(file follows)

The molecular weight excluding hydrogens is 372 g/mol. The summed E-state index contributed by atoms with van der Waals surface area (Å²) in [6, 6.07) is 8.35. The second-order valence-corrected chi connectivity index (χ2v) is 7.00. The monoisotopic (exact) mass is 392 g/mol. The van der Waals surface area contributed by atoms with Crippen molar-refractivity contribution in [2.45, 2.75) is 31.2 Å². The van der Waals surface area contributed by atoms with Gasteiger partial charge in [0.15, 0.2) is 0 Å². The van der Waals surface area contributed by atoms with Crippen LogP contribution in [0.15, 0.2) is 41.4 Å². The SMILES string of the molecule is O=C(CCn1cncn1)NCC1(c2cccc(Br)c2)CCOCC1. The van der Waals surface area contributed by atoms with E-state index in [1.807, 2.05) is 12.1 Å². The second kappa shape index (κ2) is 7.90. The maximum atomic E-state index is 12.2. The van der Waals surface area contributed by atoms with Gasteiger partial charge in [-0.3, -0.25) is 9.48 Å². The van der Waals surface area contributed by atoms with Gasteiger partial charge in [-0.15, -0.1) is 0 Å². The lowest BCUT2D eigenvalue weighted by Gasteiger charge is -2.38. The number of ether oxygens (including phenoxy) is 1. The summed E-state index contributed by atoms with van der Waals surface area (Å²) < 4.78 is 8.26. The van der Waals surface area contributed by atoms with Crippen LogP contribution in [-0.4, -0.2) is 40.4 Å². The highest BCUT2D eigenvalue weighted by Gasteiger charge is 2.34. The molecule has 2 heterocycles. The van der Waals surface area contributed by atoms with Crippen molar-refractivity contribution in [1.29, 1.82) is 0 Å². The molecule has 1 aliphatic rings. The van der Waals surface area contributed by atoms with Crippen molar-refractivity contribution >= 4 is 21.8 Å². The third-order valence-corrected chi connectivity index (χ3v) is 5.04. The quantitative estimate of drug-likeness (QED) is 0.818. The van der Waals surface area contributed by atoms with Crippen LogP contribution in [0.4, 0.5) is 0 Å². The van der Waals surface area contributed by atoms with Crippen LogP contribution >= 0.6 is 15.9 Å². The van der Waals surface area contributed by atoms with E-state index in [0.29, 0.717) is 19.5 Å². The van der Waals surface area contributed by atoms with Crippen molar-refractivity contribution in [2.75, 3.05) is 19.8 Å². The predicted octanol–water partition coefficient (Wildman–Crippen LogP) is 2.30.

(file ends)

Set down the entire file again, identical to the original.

The molecular weight excluding hydrogens is 372 g/mol. The summed E-state index contributed by atoms with van der Waals surface area (Å²) in [6, 6.07) is 8.35. The second-order valence-corrected chi connectivity index (χ2v) is 7.00. The monoisotopic (exact) mass is 392 g/mol. The van der Waals surface area contributed by atoms with Crippen molar-refractivity contribution in [2.45, 2.75) is 31.2 Å². The van der Waals surface area contributed by atoms with Gasteiger partial charge in [0.15, 0.2) is 0 Å². The van der Waals surface area contributed by atoms with Crippen LogP contribution in [0.15, 0.2) is 41.4 Å². The SMILES string of the molecule is O=C(CCn1cncn1)NCC1(c2cccc(Br)c2)CCOCC1. The van der Waals surface area contributed by atoms with E-state index in [1.807, 2.05) is 12.1 Å². The second kappa shape index (κ2) is 7.90. The maximum atomic E-state index is 12.2. The van der Waals surface area contributed by atoms with Gasteiger partial charge in [-0.3, -0.25) is 9.48 Å². The van der Waals surface area contributed by atoms with Gasteiger partial charge in [-0.15, -0.1) is 0 Å². The lowest BCUT2D eigenvalue weighted by Gasteiger charge is -2.38. The number of ether oxygens (including phenoxy) is 1. The summed E-state index contributed by atoms with van der Waals surface area (Å²) < 4.78 is 8.26. The van der Waals surface area contributed by atoms with Crippen LogP contribution in [-0.4, -0.2) is 40.4 Å². The highest BCUT2D eigenvalue weighted by Gasteiger charge is 2.34. The molecule has 2 heterocycles. The van der Waals surface area contributed by atoms with Crippen molar-refractivity contribution in [1.29, 1.82) is 0 Å². The molecule has 1 aliphatic rings. The van der Waals surface area contributed by atoms with Crippen molar-refractivity contribution >= 4 is 21.8 Å². The third-order valence-corrected chi connectivity index (χ3v) is 5.04. The quantitative estimate of drug-likeness (QED) is 0.818. The van der Waals surface area contributed by atoms with Crippen LogP contribution in [0.4, 0.5) is 0 Å². The van der Waals surface area contributed by atoms with Crippen LogP contribution >= 0.6 is 15.9 Å². The van der Waals surface area contributed by atoms with E-state index in [0.29, 0.717) is 19.5 Å². The van der Waals surface area contributed by atoms with Crippen molar-refractivity contribution in [2.75, 3.05) is 19.8 Å². The predicted octanol–water partition coefficient (Wildman–Crippen LogP) is 2.30.